george hancock stefanThis week, I returned to the village where I grew up. Returning is always a nostalgic experience, and I am looking forward to connecting with the people that I grew up with. Now that we are in our mid-sixties, lots of reflection is taking place. Most of the teachers that I had from the first to eighth grade (the required education in Yugoslavia) have died. A few of our classmates have also died.

Four of my teachers are still living—my first-grade teacher, my third-grade teacher, a teacher that I had in grades 5-8, and another that I had in the last two grades 7 and 8. All of them are in their late eighties or early nineties. They have been retired for thirty years, but they decided to spend their retired life in the same village where they taught.

I remember the gentleness of my first-grade teacher. We spilled things in the classroom and forgot our homework often, as small children do. In every instance, she would talk with us to teach us the responsibility that we had now that we were in first grade. I do not remember her ever raising her voice, even though other teachers were heard yelling in other classrooms.

My third-grade teacher was a great encourager. I think her favorite expression was “you can be the best.” We were a minority within a majority as village children surrounded by towns and large cities, but we knew that we could become the best. It was this encouragement that challenged us to raise our hands to respond with excellence to the questions that the inspectors had for our class.

By fifth grade, each teacher taught a different subject. We learned three languages (Romanian, Serbian, and French), as well as math, geography, biology, physical education, music, physics, and egalitarian home economics. It is from the Romanian teacher that we learned ethnic pride. He drilled us endlessly on the rules of grammar, but he also taught us the beauty of prose and the majesty of poetry. I came from a family where we read a lot and my mother made me recite poems in church from an early age, but it was this teacher who helped me see the importance of poetry. I later learned that poetry is referred to as the best words in the best form. Even now, I buy books of poems in many languages to see the artistry of words.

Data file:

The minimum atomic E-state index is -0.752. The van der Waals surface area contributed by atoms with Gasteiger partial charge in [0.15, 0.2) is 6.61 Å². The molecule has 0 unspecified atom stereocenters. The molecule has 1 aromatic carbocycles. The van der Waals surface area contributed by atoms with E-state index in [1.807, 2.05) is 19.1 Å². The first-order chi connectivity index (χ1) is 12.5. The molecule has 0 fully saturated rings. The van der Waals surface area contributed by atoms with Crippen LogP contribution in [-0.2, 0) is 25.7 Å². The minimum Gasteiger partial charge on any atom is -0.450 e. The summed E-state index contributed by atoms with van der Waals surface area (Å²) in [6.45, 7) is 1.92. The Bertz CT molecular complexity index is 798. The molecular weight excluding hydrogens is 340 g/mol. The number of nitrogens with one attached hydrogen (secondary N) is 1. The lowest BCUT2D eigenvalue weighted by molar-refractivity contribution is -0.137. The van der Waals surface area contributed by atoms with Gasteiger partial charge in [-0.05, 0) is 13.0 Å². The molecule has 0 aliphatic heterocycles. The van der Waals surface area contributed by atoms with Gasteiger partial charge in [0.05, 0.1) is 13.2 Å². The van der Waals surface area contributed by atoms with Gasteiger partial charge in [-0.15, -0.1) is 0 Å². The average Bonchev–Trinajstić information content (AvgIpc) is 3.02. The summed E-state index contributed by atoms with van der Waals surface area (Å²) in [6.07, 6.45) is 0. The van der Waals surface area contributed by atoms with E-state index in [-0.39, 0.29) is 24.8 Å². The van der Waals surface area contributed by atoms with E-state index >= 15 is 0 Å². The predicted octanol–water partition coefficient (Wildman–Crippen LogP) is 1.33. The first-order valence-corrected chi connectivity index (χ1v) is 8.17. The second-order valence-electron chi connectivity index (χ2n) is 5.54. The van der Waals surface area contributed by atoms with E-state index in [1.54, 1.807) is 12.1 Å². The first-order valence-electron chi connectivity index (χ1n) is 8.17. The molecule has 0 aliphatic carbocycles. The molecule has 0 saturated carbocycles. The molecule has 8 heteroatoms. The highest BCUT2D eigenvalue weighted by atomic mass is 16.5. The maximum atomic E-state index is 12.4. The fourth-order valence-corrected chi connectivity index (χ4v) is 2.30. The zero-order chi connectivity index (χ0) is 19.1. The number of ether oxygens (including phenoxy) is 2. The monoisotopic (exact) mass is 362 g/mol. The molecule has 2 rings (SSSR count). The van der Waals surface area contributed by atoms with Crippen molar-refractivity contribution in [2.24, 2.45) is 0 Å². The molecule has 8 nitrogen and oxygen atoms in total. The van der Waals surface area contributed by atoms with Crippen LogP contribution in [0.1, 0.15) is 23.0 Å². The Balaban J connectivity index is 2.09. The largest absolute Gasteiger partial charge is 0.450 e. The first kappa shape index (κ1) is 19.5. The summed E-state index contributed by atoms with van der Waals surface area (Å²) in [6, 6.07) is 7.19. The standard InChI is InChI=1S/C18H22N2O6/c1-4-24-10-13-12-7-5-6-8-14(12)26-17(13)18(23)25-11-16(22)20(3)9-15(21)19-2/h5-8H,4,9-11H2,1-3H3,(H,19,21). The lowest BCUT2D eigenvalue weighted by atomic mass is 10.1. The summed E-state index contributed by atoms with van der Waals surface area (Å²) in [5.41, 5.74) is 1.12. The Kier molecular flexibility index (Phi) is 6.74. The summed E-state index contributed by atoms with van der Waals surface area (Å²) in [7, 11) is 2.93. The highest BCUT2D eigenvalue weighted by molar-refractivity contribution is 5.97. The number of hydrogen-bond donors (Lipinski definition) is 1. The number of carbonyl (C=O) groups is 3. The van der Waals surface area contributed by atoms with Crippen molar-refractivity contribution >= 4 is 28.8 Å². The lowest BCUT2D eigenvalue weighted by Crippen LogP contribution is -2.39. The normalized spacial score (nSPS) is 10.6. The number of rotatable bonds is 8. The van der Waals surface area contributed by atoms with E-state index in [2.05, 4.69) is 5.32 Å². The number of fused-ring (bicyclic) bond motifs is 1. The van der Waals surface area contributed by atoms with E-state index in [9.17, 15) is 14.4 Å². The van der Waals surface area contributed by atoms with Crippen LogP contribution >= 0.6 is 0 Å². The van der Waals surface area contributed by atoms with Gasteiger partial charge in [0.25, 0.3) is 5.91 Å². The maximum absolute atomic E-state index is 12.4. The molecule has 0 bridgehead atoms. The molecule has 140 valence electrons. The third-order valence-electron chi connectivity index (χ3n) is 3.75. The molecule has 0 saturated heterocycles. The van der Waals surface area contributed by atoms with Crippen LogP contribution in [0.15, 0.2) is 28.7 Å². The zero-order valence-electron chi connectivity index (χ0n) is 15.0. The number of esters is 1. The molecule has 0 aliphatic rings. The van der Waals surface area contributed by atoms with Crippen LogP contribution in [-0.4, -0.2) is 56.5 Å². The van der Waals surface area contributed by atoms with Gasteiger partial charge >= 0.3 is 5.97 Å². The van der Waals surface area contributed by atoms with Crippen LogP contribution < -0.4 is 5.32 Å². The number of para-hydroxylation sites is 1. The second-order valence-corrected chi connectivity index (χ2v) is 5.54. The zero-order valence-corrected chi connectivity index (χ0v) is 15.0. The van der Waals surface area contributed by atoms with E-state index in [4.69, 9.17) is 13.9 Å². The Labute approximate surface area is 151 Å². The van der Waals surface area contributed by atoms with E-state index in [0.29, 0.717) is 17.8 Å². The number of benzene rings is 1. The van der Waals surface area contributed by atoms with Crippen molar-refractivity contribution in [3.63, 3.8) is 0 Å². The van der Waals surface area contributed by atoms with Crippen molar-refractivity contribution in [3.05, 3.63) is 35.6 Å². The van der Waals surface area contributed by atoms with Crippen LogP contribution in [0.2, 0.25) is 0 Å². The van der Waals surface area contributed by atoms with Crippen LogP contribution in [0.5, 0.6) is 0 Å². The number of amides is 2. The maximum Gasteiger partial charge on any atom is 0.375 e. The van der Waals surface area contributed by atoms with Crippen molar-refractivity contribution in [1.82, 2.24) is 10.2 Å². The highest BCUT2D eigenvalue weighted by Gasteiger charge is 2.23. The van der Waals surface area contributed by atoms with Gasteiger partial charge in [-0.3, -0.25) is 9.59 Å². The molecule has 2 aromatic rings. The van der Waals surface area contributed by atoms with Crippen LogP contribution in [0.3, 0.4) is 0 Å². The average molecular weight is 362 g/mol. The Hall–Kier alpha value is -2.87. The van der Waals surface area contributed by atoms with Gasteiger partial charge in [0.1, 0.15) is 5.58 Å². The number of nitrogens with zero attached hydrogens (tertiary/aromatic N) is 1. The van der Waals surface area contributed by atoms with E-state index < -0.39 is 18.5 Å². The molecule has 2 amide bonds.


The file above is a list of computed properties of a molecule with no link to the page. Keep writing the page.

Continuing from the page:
My last living teacher was the youngest teacher I ever had. When she came to teach, most of us were 14 and she was 19. She had just finished teacher’s college and she became our history teacher. I think that almost every boy in my class became a lover of history to impress our young teacher. In addition to her magnetic youth, she was a good history teacher. While the communist educational system has many deficiencies, there was a great emphasis on geography and history. Conversely, American education has given up on geography a long time ago and now we are in the process of writing revisionist history that changes from textbook to textbook.

I return to my home village with the hope of visiting these people who shaped my childhood. This may be my last visit with some of them. The many things that I learned from these teachers are things I have shared with my children as they have become grammarians, lovers of history, poets, voracious readers of international literature, and citizens of this country and this world.